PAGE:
Meshing A Point Cloud

  • The main function of SEQUOIA is the creation of geometry from Point Clouds.
  • The Mesher object accepts data from one or more Point Loader and/or Point Region Of Interest objects.

Creating A Mesher Object

  • To create a Mesh from an existing Point Loader or Point Region Of Interest source object, select the source object first, then click the Create A New MESHER... icon in the Main Toolbar, or select Main Menu > Create > New MESHER menu item - the selected source will be connected automatically as the input of the Mesher, and the Mesher will become selected instead.
  • Alternatively, you can press the default keyboard shortcut CTRL+ALT+M, or the current shortcut if the default was remapped to a different keys combination.
  • To add more sources to the Mesher, you can use the [Add...] button in the “Point Sources” rollout of the Mesher’s Object Properties.

Adjusting The Mesher Radius Value

  • The default settings of the Mesher have been chosen to work in the majority of cases, so there is usually no need to tweak anything but the controls found in the “Meshing” rollout.
  • The main value that requires adjustment depending on the size and spacing of the point cloud is the Radius.
  • To help with setting the Radius, SEQUOIA will scan the incoming data and suggest a value.
  • You can press the [Suggest Radius] button to rerun the calculation in case you changed the input data, and press the [Set Radius to X.XXX] button to set the value.
  • Note that the [Suggested Radius] is just a rough estimation and usually requires further tweaking. It typically needs to be reduced to produce tighter and more precise meshing at cost of performance and memory usage.

Adjusting The Components Culling Threshold

  • Scanner data can often contain outlier samples caused by stray rays that were reflected by shiny or semi-transparent surfaces like glass or chrome.
  • Such outlier samples usually produce a tiny spherical mesh that is usually undesired.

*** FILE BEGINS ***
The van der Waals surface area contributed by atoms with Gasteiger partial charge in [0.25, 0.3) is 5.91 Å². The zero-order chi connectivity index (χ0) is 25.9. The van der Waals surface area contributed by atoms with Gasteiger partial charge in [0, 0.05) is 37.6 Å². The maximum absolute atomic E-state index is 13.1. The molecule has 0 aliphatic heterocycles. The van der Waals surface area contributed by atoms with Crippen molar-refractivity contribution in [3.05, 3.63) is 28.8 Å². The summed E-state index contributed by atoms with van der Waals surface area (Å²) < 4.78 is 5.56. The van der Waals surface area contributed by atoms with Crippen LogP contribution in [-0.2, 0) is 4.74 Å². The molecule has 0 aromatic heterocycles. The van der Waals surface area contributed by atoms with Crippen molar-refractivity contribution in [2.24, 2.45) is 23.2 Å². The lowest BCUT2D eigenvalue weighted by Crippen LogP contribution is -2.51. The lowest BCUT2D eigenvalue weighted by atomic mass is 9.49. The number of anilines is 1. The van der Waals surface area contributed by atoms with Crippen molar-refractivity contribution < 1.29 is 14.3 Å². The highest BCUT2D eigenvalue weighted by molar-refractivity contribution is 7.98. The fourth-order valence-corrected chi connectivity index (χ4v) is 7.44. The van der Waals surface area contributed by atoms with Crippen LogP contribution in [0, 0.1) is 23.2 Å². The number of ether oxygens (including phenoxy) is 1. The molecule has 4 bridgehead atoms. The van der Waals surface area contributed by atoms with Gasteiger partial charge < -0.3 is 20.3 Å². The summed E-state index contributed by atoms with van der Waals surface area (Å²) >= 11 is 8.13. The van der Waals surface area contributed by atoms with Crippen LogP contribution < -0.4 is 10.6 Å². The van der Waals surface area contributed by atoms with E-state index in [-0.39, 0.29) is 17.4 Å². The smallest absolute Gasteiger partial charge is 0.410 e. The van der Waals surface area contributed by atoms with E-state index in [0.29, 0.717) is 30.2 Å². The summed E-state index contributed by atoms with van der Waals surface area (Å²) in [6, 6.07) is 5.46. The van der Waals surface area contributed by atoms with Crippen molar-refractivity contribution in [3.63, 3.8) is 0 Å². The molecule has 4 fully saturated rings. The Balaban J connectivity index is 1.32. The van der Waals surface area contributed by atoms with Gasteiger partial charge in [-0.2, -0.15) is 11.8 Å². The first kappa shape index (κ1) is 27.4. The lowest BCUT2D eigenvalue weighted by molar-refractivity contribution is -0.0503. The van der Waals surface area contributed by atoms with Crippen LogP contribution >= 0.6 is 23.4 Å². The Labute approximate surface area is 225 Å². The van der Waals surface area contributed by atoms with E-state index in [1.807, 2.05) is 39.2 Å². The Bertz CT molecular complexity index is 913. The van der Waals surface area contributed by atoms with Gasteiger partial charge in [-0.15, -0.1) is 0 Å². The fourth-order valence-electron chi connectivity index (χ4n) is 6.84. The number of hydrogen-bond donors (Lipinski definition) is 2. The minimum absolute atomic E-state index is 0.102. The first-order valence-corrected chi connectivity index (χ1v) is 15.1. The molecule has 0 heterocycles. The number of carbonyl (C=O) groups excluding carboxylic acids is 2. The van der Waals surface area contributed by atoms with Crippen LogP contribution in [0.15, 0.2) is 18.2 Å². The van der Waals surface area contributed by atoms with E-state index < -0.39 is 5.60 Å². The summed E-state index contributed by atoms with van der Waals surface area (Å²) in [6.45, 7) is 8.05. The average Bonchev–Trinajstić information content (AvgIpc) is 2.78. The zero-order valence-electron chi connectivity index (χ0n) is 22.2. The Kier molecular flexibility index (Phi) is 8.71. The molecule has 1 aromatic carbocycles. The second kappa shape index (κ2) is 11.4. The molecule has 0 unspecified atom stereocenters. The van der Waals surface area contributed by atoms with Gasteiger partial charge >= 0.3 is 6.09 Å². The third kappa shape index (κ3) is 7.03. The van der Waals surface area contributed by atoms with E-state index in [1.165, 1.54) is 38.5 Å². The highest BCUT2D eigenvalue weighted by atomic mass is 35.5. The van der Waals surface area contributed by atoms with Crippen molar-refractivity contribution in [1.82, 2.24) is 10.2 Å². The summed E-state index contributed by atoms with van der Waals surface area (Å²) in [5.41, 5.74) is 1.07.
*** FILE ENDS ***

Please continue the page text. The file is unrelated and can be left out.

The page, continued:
• To remove such mesh components that are detached from the main high-resolution mesh, the Mesher exposes some Component Culling controls.
  • A Cull Components drop-down list offers the following three options:
    • No Culling - the mesh will be passed on without changes.
    • By Face Count (default) - any components with less than the specified number of faces will be removed. Default is 1000 faces.
    • By Surface Area - any components with a surface area less than the specified threshold will be removed. Default is 0.0 square meters, you should enter a positive value to perform any culling.
  • The default component culling of less than 1000 faces should work well for the majority of cases.
  • Note that the component culling is normally performed on the original mesh, before the Mesh Reduction step described below.
  • The culling is performed by a mesh operator node that is created and connected to the Mesher when the Mesher is created
    • Such an operator can also be added manually to a Mesh Loader via the Document Explorer for post-processing after mesh export.

Using The Conform Option

  • The meshing algorithm used by SEQUOIA creates a two-sided mesh surrounding the point cloud at a distance approximately equal to the Meshing Radius.
  • Using the Conform to Points option, both sides of the mesh can be adjusted to the surface defined by the point cloud.
  • The Mesher exposes only a checkbox to turn the Conform on and off (it is off by default).
  • The actual conforming is performed by a mesh operator node that is created and connected to the Mesher when the Mesher is created.